The violence was not of the cartoony “Biff!”, “BLAAAMM!!!”, and “UNFFF!” type either.  People got shot, blood was shed, and heads were busted.  Perhaps the only nod to some of the more contrived “tortures” one might have seen in the old comics (and certainly in the crummy series in the mid Sixties starring Adam West) was a scene where Gordon and partner Bullock are strung up by their feet by some of Fish Mooney’s thugs in a meat processing locker.  The conversation between the two men hanging upside down (while short) is hilarious.

And a final star of the show is Gotham City itself. The skyline is jumbled and the streets are dirty.  It is bleak.  It seems the sun never shines fully upon the cityscape, with a drab overcast to everything. 

This program will work for Fox; it will also work for any viewer whether or not he or she ever cared about the Batman!


Fox TV's Vic Dillinger 2014-09-23 5.0 0 5
Trucker Man
Amazon Price: Buy Now
(price as of May 6, 2015)


Sep 23, 2014 9:01am
I'm still on the fence. I was introduced to Batman some time in the 90s when it aired in the afternoon on Fox when they actually showed children's cartoons all morning and for a few hours in the afternoon. The run down you provided paints a nice picture of promise for this new series that manages to rehash without coming off as repetitive.

Still going to wait it out. I'm a DC/Marvel girl that has been scarred by releases that claim to be different but do damage. So time will tell. Thanks for sharing.
Sep 23, 2014 10:55am
An introduction via that 90s' cartoon will do you no good here. Batman is far richer and greater than that, BUT this show takes us to the real beginnings with some extras. In general I have always preferred Marvel's characters more than DC's but Batman (and Wonder Woman!) rock!! Thanks for reading.
Sep 23, 2014 4:34pm
The version I saw was all that was available to me and I wasn't aware at the time of other adaptations. Comics weren't available either. I think DC is one of the first groups that had villains that were likable.
Sep 23, 2014 5:34pm
I've never met a likeable villain except for Sandman as portrayed in the Spiderman (Marvel) books (and that one movie with Tobey McGuire).

Anyway, Batman is the shizz and you should check him out, except don't waste your time on the Sixties' crud with Adam West and Burt Ward--total joke (except for the original Batmobile--a modified Ford Futura--everything else about that series was horrific).
Sep 24, 2014 1:50am
The series is starting here too very soon (next month sometime) and it's one I planned to watch. Although the trailer didn't help guess what it was about frankly; I had to look it up because at first I thought it was a New York based crime drama.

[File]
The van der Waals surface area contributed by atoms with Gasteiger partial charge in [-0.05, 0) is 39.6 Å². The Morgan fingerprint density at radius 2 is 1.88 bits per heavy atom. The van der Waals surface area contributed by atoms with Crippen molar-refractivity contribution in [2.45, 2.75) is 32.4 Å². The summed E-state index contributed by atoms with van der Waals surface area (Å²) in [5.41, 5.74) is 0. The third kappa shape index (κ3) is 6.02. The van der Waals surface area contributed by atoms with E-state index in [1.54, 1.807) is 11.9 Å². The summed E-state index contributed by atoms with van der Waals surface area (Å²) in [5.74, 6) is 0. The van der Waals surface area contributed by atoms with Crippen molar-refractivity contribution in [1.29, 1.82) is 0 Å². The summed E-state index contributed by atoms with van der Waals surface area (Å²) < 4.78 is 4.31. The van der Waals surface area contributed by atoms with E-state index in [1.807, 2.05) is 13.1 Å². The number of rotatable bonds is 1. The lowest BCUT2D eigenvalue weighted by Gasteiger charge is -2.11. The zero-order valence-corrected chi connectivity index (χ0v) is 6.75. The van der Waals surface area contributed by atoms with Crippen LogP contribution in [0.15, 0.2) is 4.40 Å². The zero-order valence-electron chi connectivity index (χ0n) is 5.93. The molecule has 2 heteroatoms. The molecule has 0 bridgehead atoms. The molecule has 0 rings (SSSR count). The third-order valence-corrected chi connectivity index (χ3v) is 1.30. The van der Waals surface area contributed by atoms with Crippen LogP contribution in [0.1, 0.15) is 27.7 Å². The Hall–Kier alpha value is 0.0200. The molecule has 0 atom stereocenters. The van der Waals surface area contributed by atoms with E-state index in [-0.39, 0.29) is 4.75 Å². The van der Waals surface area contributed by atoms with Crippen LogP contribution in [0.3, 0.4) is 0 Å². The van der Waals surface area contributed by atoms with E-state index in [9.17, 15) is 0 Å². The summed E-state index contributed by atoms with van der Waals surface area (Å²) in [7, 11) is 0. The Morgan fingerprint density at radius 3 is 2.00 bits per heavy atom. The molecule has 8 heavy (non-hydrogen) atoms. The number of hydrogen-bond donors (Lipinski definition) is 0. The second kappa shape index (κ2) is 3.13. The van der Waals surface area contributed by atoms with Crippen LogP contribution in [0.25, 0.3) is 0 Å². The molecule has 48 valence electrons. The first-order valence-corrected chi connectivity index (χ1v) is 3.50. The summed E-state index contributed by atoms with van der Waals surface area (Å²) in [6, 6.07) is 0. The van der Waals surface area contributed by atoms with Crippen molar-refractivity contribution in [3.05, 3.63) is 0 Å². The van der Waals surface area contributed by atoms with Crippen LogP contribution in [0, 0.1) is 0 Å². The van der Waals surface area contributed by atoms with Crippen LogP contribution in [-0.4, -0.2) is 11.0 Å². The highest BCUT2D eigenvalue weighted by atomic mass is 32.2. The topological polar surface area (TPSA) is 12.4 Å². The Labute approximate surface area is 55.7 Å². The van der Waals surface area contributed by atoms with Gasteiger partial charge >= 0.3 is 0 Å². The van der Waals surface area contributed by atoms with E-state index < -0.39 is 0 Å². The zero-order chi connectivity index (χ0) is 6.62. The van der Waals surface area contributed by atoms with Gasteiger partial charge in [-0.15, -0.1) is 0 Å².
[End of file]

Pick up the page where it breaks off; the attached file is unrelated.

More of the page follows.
Sep 24, 2014 6:56am
That's funny because but for Catwoman crouched on the fire escape landing in the show's "beauty shot" (upper right) I might've thought the same thing! I think you'll enjoy it! And thanks for reading.
Sep 24, 2014 7:21am
Our trailer mostly consisted of the word "Gotham".
Sep 24, 2014 7:44am
I see your point!
Oct 7, 2014 2:40pm
Great article, very descriptive! The part about the parents dying reminded me of a movie I watched this year, "Tap Out".
Change is good. who says the plot is supposed stay unchanged? Look at "Maleficent". The Wicked Witch is the main character.
Even though that is Disney and not Comics, they are the same as far as how long they have been around and how unchanging the plots, on a whole, have been.
I am a newbie and I've been doing ALOT of reading and studying, very little commenting... So bare with me if i seem disconnected. Thanx.
Oct 7, 2014 2:40pm
Great article, very descriptive! The part about the parents dying reminded me of a movie I watched this year, "Tap Out".
Change is good. who says the plot is supposed stay unchanged? Look at "Maleficent". The Wicked Witch is the main character.
Even though that is Disney and not Comics, they are the same as far as how long they have been around and how unchanging the plots, on a whole, have been.
I am a newbie and I've been doing ALOT of reading and studying, very little commenting... So bare with me if i seem disconnected. Thanx.
Oct 7, 2014 5:12pm
The show's focus on Gordon IS a huge risk, but plenty well worth it with a few episodes aired as of this writing and they have all been excellent , so, yeah, change CAN be good! Thanks for reading.
Oct 7, 2014 5:12pm
This comment has been deleted.
Oct 31, 2014 6:06am
I klnda thought this show was gonna work. The Fall ratings numbers are in: "It didn't take an evil super-genius to predict big ratings for Fox's much-hyped Batman prequel, but it still delivered. The premiere notched the network's best fall drama debut in 14 years (!), and it's still pulling in about 6 million viewers each week — the lone bright spot in Fox's dismal fall. Delayed viewing via DVRs puts Gotham right alongside NBC's certified hit The Blacklist in the key 18-49 demo, which means we should be seeing Detective Gordon and company on this same Bat-channel for years to come."
Jan 2, 2015 11:19pm
Sandman! Who is he when compared to the ultimate villain of villains- The Joker. I've watched the Spiderman movie starring Tobey Maguire, but I can't recall him(Sandman). Seems he didn't make quite an impact on me.
Jan 3, 2015 7:41am
Thanks for reading!
Jan 5, 2015 9:13pm
Great review Vic. I agree Jada Pinkett Smith is great in her role. I don't watch much current TV, but enjoy shows that are rather offbeat and different from most of the usual programming. I really enjoyed Gracepoint which was filmed in and around my city of Victoria!

My only objection to Gotham is it's a bit too violent for me. I sometimes fast forward through those scenes. I seldom watch it (or anything else) live anyway.
Jan 5, 2015 10:57pm
"Gracepoint" was FANTASTIC! Anyway, "Gotham" (which returned tonight--great episode, by the way) violence or no (and I am not among those who take offense or find their tender sensibilities offended by the merest provocation) was a great intro to the character of the Electro-Cutioner. Thanks for supporting this wonderfully scripted show!
Add a new comment - No HTML
You must be logged in and verified to post a comment. Please log in or sign up to comment.


  1. "Batman Prequel 'Gotham' Premieres on US TV." news.yahoo.com. 23/09/2014 <Web >
  2. Michael Calia "‘Gotham’ Series Premiere: TV Recap." blogs.wsj.com. 22/09/2014. 23/09/2014 <Web >

Explore InfoBarrel

Auto Business & Money Entertainment Environment Health History Home & Garden InfoBarrel University Lifestyle Sports Technology Travel & Places
© Copyright 2008 - 2016 by Hinzie Media Inc. Terms of Service Privacy Policy XML Sitemap

Follow IB Entertainment